"Siri, may I have a pass to go to the bathroom?"
It's a pretty weird question to ask your iPhone at home, but some ed tech experts believe this is the future for your classroom. As technology becomes more advanced — and students become more comfortable with it — there's a real shot that AI programs could do everything from helping educators run their classrooms to finding commuters the right buses to get to their destination.
So who might your next TA be, or rather, who might program them? Here are a few of the more common predictions and possibilities.
Siri isn't just for quick sports updates, hands-free text messaging or sassy and oddly bitter insights on love and romance. Apple's popular intelligent personal assistant has many potential applications in the classroom, as well. Siri can help students double check their spelling and grammar, do arithmetic, schedule events and set up assignment reminders or even help students research. All of these are already features that could prove useful in a structured classroom setting, and as Apple continues to develop their software and make Siri work even better and more efficiently, they could potentially become more beneficial for educators and students alike.
Georgia Tech computer science professor Ashok Goel recently conducted an experiment in one of his online classrooms, documented by the Chronicle of Higher Education. His class relied on nine teaching assistants, which included "Jill Watson," to answer routine questions from his 300 students. Toward the end of the term, Goel revealed that Jill Watson had actually been a program powered by IBM's Watson query-answering technology. Few students had guessed.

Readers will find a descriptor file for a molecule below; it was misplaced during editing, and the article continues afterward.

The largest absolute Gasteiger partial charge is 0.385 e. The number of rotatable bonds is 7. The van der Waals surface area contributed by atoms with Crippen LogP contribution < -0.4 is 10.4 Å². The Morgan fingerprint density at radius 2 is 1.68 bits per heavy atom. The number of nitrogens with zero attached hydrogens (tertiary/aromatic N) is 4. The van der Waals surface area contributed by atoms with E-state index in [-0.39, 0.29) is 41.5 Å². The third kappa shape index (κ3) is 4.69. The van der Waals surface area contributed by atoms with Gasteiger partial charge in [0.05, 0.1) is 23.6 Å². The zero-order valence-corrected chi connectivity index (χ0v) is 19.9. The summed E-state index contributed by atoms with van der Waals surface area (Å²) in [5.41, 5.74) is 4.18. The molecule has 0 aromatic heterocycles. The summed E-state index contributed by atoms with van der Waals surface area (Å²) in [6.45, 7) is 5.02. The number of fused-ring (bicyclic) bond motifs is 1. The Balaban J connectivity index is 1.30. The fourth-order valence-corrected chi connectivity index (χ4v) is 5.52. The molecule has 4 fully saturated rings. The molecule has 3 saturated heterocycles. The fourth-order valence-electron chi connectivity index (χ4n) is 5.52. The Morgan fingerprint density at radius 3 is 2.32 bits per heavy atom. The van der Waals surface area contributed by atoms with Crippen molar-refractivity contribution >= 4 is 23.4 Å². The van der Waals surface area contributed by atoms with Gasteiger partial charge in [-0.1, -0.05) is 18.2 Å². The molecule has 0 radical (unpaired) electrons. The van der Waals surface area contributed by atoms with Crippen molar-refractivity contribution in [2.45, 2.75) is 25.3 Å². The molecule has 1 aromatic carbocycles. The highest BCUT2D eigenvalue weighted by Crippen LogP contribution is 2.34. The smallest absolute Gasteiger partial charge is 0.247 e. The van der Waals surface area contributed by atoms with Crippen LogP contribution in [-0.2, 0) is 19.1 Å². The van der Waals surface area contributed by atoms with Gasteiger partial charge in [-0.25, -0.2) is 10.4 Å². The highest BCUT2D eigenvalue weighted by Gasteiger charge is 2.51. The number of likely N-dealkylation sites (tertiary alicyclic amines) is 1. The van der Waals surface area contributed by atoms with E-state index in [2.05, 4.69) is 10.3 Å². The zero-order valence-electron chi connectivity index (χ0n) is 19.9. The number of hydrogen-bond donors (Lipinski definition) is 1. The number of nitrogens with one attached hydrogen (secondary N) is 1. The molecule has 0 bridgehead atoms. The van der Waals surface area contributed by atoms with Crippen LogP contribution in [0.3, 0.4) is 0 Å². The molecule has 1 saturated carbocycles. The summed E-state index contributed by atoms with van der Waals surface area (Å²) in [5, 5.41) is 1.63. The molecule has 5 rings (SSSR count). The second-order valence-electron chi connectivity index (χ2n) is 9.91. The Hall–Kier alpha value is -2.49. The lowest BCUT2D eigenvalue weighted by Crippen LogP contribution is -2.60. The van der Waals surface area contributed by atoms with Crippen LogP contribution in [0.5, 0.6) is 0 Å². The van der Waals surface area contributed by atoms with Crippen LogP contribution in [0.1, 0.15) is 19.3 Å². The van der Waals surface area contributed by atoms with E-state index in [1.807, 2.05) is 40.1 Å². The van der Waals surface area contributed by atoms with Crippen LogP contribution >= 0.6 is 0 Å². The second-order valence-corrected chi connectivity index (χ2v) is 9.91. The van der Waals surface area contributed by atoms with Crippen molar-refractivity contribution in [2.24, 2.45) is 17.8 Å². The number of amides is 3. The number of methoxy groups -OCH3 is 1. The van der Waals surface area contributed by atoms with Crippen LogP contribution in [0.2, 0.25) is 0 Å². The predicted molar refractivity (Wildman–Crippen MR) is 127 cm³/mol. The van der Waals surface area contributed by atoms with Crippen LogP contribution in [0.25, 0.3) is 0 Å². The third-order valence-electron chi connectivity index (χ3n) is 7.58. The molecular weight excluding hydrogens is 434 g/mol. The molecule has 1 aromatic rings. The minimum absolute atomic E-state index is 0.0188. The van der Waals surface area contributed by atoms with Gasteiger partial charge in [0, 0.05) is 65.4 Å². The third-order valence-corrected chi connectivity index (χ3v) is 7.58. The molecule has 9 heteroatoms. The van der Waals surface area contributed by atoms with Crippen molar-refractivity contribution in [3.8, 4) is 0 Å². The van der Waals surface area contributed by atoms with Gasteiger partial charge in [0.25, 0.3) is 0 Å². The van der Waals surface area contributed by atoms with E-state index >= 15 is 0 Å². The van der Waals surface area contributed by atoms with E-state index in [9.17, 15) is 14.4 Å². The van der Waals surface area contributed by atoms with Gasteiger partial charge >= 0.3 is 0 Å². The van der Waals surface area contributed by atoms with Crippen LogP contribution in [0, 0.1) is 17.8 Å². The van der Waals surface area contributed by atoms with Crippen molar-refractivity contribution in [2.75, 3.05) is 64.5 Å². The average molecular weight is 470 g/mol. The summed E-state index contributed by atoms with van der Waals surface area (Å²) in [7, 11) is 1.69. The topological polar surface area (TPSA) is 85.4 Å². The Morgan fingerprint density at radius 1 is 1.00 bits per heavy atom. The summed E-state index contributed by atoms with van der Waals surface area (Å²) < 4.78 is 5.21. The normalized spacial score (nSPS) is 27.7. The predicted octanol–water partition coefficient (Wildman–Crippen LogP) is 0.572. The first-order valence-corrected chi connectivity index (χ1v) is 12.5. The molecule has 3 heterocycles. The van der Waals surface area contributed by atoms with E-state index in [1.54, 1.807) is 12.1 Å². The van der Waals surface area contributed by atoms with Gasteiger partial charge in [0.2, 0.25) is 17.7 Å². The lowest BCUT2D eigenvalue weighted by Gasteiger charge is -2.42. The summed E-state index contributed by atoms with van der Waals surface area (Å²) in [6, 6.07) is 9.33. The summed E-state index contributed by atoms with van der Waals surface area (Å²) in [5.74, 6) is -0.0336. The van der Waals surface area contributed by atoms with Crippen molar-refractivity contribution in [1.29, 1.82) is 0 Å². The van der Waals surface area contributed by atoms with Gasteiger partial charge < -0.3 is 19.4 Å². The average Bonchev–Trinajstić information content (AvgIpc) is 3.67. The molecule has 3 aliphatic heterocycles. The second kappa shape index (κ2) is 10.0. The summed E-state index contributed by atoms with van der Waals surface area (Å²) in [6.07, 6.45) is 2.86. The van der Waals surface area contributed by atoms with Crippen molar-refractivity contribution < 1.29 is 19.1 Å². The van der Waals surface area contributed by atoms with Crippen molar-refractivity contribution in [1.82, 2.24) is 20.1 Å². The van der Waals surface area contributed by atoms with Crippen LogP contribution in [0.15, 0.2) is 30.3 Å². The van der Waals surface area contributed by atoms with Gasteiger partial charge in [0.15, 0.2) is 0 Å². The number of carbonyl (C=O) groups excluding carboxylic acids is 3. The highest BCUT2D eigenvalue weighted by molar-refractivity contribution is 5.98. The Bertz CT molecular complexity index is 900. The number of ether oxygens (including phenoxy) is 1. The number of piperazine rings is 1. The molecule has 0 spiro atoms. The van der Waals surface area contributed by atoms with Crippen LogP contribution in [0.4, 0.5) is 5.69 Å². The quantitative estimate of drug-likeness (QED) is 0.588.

You might remember Watson as the program developed to compete on Jeopardy in 2011, where it won the $1 million prize. After conquering game shows, Watson has made the move to education. The program even has its own twitter feed, where it has retweeted this popular post from United States Secretary of Education John King.
When it comes to software applications, few companies are as diverse as Google. When they aren't building cars that drive themselves, Google is also investing in AI such as DeepMind, an AI program that learns so well it's defeated world champions in ancient board games and bested many a player in retro video games. DeepMind's objective is to "learn" on its own as much as possible, so what's to say in a few years that it won't know enough to help your students learn as well?